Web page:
volunteer was thinking, the system successfully identified 85% of the
tasks they were engaged in. It also correctly concluded that subjects
were not engaged in any of the four original activities when it analysed
scans of people thinking about moving around their homes.
The findings suggest that patterns for thousands of mental states might
serve as a reference bank against which people's thoughts could be
compared, potentially revealing what someone is thinking or how they are
feeling. The researchers hope that it could one day be used in
Alzheimer's and schizophrenia to help identify faults in the connections
needed to perform everyday tasks. The system might also be useful for
gauging emotional reactions to film clips and adverts.
| New Scientist
May 26, 2011
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|Geothermal without the earthquakes
|A startup in Connecticut says it has a way to improve the reach of
enhanced geothermal energy, without the financial or geological risks
associated with such projects.
Enhanced geothermal systems (EGS) represents a promising source of clean
power generation in geographies that lack the ideal combination of
underground heat, water, and rock permeability needed for conventional
geothermal. But with EGS, developers have to engineer the conditions
they require, and this involves fracturing solid rock by pumping fluids
into wells at high pressure, an approach that has raised concerns about
the potential to trigger earthquakes and contaminate aquifers.
GTherm, founded in 2008, says it has come up with an approach that does
not require any fracturing or water cooling. It uses a kind of
solid-state heat exchanger or 'heat nest' at the bottom of wells. The
nest draws heat away from the surrounding rock more efficiently, with
the help of a highly conductive grout that encases the heat exchanger.
To generate power, fluid travels the length of the well in a closed loop
and carries the heat from the nest back to the surface, where a
secondary fluid within a separate closed loop is turned into gas to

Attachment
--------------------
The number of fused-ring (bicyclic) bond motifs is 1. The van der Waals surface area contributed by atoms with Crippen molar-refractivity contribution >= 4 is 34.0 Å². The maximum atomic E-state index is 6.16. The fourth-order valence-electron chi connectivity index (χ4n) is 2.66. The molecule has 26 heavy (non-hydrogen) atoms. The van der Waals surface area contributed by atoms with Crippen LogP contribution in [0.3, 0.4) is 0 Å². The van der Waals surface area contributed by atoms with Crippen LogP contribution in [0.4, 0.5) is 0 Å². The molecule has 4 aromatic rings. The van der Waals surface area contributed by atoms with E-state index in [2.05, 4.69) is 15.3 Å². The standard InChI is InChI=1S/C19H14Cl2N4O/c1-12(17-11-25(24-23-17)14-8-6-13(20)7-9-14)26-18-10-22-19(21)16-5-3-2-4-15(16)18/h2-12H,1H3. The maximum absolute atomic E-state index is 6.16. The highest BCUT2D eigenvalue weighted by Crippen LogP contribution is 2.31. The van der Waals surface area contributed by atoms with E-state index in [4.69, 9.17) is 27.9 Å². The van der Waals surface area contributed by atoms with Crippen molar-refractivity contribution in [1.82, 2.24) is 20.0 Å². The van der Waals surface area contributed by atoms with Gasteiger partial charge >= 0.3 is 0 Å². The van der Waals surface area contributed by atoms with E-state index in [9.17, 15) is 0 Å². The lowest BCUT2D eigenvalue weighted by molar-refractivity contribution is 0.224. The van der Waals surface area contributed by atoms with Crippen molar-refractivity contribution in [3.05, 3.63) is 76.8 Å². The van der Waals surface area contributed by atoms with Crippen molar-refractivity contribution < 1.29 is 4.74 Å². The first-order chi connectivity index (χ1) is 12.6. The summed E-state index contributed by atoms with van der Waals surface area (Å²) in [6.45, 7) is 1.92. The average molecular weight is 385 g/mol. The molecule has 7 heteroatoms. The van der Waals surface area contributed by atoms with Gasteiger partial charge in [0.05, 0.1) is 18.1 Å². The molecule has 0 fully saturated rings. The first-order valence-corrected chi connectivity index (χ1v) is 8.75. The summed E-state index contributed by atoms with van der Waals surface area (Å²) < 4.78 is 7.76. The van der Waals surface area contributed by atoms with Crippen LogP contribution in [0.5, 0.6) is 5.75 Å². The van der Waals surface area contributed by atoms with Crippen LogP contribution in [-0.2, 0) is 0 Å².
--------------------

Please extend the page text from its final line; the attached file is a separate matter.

drive an electricity-generating turbine. To further enhance heat
recovery and increase power output, thin bore holes about 30 metres long
and lined with heat-conducting material can be drilled off the main
| Technology Review
May 17, 2011
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|Using microbes to generate electricity
|Using bacteria to generate energy is a significant step closer following
a breakthrough discovery by scientists at the University of East Anglia.
The research demonstrates for the first time the exact molecular
structure of the proteins which enable bacterial cells to transfer
The discovery means scientists can now start developing ways to 'tether'
bacteria directly to electrodes - creating efficient microbial fuel
cells or 'bio-batteries'. The advance could also hasten the development
of microbe-based agents that can clean up oil or uranium pollution, and
fuel cells powered by human or animal waste.
In earlier research published by PNAS in 2009, the team demonstrated the
mechanism by which bacteria survive in oxygen-free environments by
constructing electrical wires that extend through the cell wall and make
contact with a mineral - a process called iron respiration or 'breathing
In this latest research, the scientists used a technique called x-ray
crystallography to reveal the molecular structure of the proteins
attached to the surface of a Shewanella oneidensis cell through which
electrons are transferred.
| PhysOrg / PNAS
May 23, 2011